A few days later, Zwing and Billy arrived at the Chandler Milk Ranch east of Tombstone, claiming the owner owed them money. The man in charge went to Tombstone to request the money but instead the sheriff was notified and Deputy Sheriff Breakenridge, E. H. Allen, Allen (Jack) Young, and John A. Gillespie started for the ranch to arrest Zwing and Billy on a grand larceny warrant for cattle stealing the previous fall. 

There are several accounts about what happened. Basically there was a gun battle in which several died and several were injured. Supposedly Zwing shot through the open door, killing Gillespie and forcing Breakenridge, Allen and Young to take cover. Zwing shot at Allen, hitting him in the neck, with Allen returning the fire and hitting Zwing in the chest. Billy Grounds carne out of the house and was wounded by buckshot from the gun of Breakenridge. The gun battle ended and Police Chief Dave Nagle of Tombstone, Dr. George E. Goodfellow and the coroner came to the ranch. After giving medical attention to the wounded, the dead and wounded were taken back to Tombstone where Billy Grounds died from his wounds. Zwing was placed in the hospital and due to the severity of his wound was left unguarded. 

Concern over Zwing and his activities prompted the family to send brother Hugh to bring him home. Apparently this decision was too late as the shoot out had happened before Hugh got to Tombstone where he found Billy in the hospital. Three weeks later, on April 28, Hugh helped Zwing to escape and they made their way to the Dragoon Mountains where Zwing was allowed to rest. The following day they headed to the Chiricahua Mountains close to the present town of Douglas, Arizona. Through the month of May, Zwing and Hugh wandered the mountain canyons and on May 30 finally came to Russels Canyon (Rustlers Canyon) and spent the night in what became known as "Outlaw Cave.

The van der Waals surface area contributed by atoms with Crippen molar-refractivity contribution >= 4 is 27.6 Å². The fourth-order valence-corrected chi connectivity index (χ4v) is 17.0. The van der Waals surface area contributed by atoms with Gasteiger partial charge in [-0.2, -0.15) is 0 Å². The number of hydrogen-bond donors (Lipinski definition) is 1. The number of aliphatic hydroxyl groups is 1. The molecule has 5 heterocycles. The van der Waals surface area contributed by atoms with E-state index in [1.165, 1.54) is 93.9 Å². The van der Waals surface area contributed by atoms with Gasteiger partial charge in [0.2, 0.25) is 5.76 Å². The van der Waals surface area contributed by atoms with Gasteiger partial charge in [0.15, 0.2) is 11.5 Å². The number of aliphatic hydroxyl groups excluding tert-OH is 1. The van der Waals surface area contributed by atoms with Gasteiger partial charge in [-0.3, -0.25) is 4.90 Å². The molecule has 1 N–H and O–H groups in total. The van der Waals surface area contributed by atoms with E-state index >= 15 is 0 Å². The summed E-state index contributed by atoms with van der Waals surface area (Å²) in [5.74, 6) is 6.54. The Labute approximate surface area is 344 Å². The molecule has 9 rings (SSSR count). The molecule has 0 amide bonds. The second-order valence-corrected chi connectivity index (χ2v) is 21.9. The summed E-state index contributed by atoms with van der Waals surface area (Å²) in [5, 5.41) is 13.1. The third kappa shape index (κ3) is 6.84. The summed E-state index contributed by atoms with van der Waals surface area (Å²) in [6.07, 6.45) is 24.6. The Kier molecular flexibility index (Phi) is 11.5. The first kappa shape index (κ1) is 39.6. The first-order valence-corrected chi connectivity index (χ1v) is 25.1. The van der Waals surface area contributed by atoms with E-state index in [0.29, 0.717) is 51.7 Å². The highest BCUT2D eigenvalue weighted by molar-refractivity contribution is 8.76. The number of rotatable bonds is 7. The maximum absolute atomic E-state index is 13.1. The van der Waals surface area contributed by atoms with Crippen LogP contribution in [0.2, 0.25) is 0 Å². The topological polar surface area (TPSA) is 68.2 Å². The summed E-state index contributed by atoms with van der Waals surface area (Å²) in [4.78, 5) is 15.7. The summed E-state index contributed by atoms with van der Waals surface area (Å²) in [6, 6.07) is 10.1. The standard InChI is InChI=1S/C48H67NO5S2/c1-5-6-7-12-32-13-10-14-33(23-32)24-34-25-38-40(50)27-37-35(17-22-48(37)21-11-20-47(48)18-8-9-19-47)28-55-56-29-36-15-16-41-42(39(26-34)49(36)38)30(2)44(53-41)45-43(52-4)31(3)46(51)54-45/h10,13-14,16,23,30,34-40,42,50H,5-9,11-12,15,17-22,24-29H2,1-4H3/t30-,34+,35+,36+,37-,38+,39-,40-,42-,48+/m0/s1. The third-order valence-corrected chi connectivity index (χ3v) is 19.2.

The next morning during the preparation of breakfast, a party of Apache Indians surprised the brothers with gunfire. Zwing supposedly returned the fire but was struck several times. Hugh had emptied his gun and seeing his brother dead managed to escape. Hugh reported the attack at Camp Price, a small unit located at the southern end of the Chiricahua. A lieutenant and ten mounted soldiers accompanied Hugh to the scene of the fight. They found Zwing with four bullet wounds one in the hip, another in the abdomen and two in the head. The Indians had also cut off the middle finger of the right hand. Zwing was buried near three large juniper trees where he was killed. Z. Hunt, May 31, 1882 was carved in one of the trees. 

Zwing Hunt and Lyndon Baines Johnson share common grandparents, Jesse and Lucy Webb Barnett Johnson. One, dead at 24 with the historical record of an outlaw. The other, died a historical figure as the 36th president of The United States. 

NOTES AND REFERENCES: Source of the above article: The Tombstone, Issue #25, Summer/Fall 1997. Cochise Genealogical Society. descendant chart is included only to show the relationship of Zwing Hunt and Lyndon Baines Johnson. There are many more relationships that have not been addressed in this article. Most of the information is taken from data supplied by Sally Davis and family archives discovered at the death of her mother-in-law, Genevieve Davis, in 1981. This information is in our Cochise Genealogical Library, code #555.96.318 and includes pictures of Zwing, two sisters and a brother. Ref: Cochise County Arizona, Past & Present, Collected and Written by Ervin Bond, copyright 1982 courtesy of the estate of Ervin Bond. The Cochise Quarterly, Autumn, 1992. Cochise County Historical and Archeology Society, Douglas, Arizona.